Amazon’s Unique Approach to the Tablet Biz
A recent business week article highlights the release of Amazon’s new tablet, the Kindle Fire, and Amazon’s novel approach to capturing profits from its new product (see Amazon the Company That Ate the World, ht Brett).
The article centers on how Amazon focuses less on extracting profits from the sale of the hardware (like Apple) in an attempt to capture profits from sales of complementary content.
Amazon sees the product as an opportunity to direct customers to its world of “content, commerce, and cloud computing.” Apple, by contrast, attempts to capture a majority of its profits from the sale of hardware – pricing the hardware high with third-party content providers appropriating much of the value of the sale of content.
Amazon has priced the Kindle Fire at $199, nearly half the cost of the cheapest iPad. While the Fire lacks some of the functionality of the iPad – think 3G connectivity and video chat – it claims to provide an easy to use interface that ties directly to Amazon’s content.
According to the article:
The stripped-down Fire is more of a sit-back-on-the-sofa-and-shop device. It crystallizes the difference between Apple, which tends to keep prices (and profit margins) high, and Amazon, which likes to start low and drive lower in an effort to knee-cap the competition. The tablet is symbolic of Amazon’s remarkable ability to adapt and reluctance to cede the future to anyone. If the Fire and its inevitable sequels are successful, they will add even more might to one of the fastest-growing retail operations the world has ever seen.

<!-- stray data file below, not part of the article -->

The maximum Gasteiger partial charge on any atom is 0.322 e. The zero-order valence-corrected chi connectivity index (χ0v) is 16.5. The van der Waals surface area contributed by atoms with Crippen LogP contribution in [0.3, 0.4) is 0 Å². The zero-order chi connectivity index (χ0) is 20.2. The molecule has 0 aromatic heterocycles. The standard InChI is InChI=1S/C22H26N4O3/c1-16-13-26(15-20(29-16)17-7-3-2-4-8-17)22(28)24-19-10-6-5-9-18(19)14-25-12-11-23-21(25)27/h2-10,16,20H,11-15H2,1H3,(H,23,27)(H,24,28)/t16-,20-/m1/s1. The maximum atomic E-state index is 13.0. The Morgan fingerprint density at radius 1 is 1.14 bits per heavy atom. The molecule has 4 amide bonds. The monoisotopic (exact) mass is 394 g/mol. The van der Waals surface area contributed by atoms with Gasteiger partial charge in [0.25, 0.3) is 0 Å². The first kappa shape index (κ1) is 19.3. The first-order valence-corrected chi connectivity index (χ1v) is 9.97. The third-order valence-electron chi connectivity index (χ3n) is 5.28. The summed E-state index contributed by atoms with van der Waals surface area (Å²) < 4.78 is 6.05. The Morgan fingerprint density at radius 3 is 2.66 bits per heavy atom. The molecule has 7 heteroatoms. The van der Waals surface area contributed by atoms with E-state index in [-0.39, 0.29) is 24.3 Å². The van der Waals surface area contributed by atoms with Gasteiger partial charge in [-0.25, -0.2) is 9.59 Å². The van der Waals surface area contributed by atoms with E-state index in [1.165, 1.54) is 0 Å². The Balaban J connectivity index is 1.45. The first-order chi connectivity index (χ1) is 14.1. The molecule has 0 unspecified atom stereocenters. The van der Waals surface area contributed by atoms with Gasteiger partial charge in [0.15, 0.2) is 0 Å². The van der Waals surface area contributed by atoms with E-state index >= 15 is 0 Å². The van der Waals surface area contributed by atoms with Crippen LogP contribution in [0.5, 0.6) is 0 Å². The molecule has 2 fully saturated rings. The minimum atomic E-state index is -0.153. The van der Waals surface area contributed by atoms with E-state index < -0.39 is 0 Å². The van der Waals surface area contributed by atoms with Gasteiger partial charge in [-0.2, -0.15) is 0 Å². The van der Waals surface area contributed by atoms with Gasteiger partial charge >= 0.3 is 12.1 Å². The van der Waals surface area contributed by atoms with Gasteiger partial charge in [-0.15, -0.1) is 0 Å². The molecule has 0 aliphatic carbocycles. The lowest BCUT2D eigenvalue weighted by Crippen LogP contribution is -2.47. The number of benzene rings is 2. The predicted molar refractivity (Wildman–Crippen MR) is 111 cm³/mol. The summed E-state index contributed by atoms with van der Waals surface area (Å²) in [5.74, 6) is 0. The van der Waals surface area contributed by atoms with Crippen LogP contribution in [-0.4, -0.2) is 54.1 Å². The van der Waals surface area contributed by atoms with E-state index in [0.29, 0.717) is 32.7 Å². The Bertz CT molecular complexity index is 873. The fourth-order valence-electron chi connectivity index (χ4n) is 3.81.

The Kindle Fire is designed to ensure that…purchases go to Amazon. The company has built a tablet-optimized shopping application, with simplified and streamlined pages but none of the clutter of the main website.
Analysts speculating on the new device widely pegged the Kindle Fire at $250 to $300…[but Amazon CEO Jeff] Bezos is able to go lower because he can make his profit on media content and with additional subscriptions to Amazon Prime—which then will drive additional purchases of toys, toasters, diapers, etc.
What I find most interesting about Amazon’s approach to the tablet space is its attempt to flip the business model on its head – making money from the content rather than the hardware. With the remarkable hardware price point afforded by its novel business model, the Amazon Fire represents, to date, the most credible threat to Apple’s dominance of the tablet space. Time will tell whether Amazon can make inroads in its attempt to challenge Apple head-to-head…